Marino Talks Stable Reduction

Published: December 10, 2020 07:09 pm EST

Jim Marino remains one of western Canada's premier trainers, with his starters boasting a 21 per cent strike rate this year and more than $500,000 in purses earned each of the last five seasons. But, as harness racing in Alberta continues to face near-term uncertainty due to the continued spread of the coronavirus, Marino has decided to shift his focus to developing his younger pupils for the time being.

“I’ve decided to sell the top ones at the track and focus on the young ones,” Marino said in a recent Edmonton Sun profile. “I have 14 yearlings in the barn right now.”

Marino — whose 40-horse stable is one of the perennial powerhouses in British Columbia and Alberta — enjoyed a terrific 2020 season, largely on the shoulders of Major Custard, who won the Western Canada Pacing Derby and six other stakes finals on his way to amassing more than $220,000 in purses this season. But Major Custard and a number of Marino's other superstars are up for sale mainly as a means for Marino to reduce overhead in the face of potentially limited racing opportunities in 2021.

“We had a good year in the stakes and there’s a lot of horsemen going to have a tough time, and I’m sure a lot of people in all lines of small businesses in Alberta and B.C. are having a tough time. If I can sell horses during the break, that’s what I thought I would do.”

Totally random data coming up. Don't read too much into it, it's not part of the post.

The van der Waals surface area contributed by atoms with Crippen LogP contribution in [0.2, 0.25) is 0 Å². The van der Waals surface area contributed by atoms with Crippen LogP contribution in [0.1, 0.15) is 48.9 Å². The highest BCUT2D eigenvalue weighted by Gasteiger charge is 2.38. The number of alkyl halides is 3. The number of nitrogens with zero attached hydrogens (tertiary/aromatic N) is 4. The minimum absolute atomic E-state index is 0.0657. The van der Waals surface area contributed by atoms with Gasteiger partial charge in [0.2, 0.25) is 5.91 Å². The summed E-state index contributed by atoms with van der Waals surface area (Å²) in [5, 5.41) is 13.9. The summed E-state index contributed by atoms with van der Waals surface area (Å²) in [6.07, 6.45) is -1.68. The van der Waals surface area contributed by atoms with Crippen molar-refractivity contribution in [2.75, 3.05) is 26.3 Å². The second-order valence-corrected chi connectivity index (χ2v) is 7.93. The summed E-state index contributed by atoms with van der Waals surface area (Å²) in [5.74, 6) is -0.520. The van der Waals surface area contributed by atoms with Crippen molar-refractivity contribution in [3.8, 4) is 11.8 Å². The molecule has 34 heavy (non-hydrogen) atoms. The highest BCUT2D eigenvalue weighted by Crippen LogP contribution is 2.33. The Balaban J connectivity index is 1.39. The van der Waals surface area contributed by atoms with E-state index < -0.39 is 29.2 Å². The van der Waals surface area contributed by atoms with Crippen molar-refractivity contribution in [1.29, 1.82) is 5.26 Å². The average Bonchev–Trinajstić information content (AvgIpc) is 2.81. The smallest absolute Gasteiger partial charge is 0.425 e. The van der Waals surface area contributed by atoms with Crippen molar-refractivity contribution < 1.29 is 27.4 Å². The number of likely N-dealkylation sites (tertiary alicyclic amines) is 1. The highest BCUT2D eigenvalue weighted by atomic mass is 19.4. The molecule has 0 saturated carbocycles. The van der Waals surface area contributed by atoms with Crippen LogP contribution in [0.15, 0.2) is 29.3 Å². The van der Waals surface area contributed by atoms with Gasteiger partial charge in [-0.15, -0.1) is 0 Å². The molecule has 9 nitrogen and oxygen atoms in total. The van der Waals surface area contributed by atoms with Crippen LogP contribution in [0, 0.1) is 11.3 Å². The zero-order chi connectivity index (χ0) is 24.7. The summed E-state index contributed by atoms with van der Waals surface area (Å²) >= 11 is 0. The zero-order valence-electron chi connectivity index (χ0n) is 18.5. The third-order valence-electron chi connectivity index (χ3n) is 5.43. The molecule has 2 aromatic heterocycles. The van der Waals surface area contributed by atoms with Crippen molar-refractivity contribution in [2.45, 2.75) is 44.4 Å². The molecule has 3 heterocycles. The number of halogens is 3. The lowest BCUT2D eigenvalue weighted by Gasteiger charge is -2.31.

While he's loath to part ways with his champion pacer, Marino's move to focus on his younger stock in 2021 could be just the recipe for another prosperous stakes season in 2022.

“Major Custard could be bought for the right price and, to be honest, I think he deserves the chance to be racing in the United States,” said Marino, who is based in Surrey, B.C., near Fraser Downs. “I was really lucky to have such colts as that on such a crazy year as we had. Two were three-year-olds and the rest of them were two-year-olds.”

Marino is optimistic about what the future holds for racing in the province once the pandemic subsides:

“I can’t wait to get back to Alberta. Horsemen are tough and they’re resilient, and have shown time and time again that they can bounce back. Alberta, I think, is the future of horse racing in Western Canada and we just need to get past this.”

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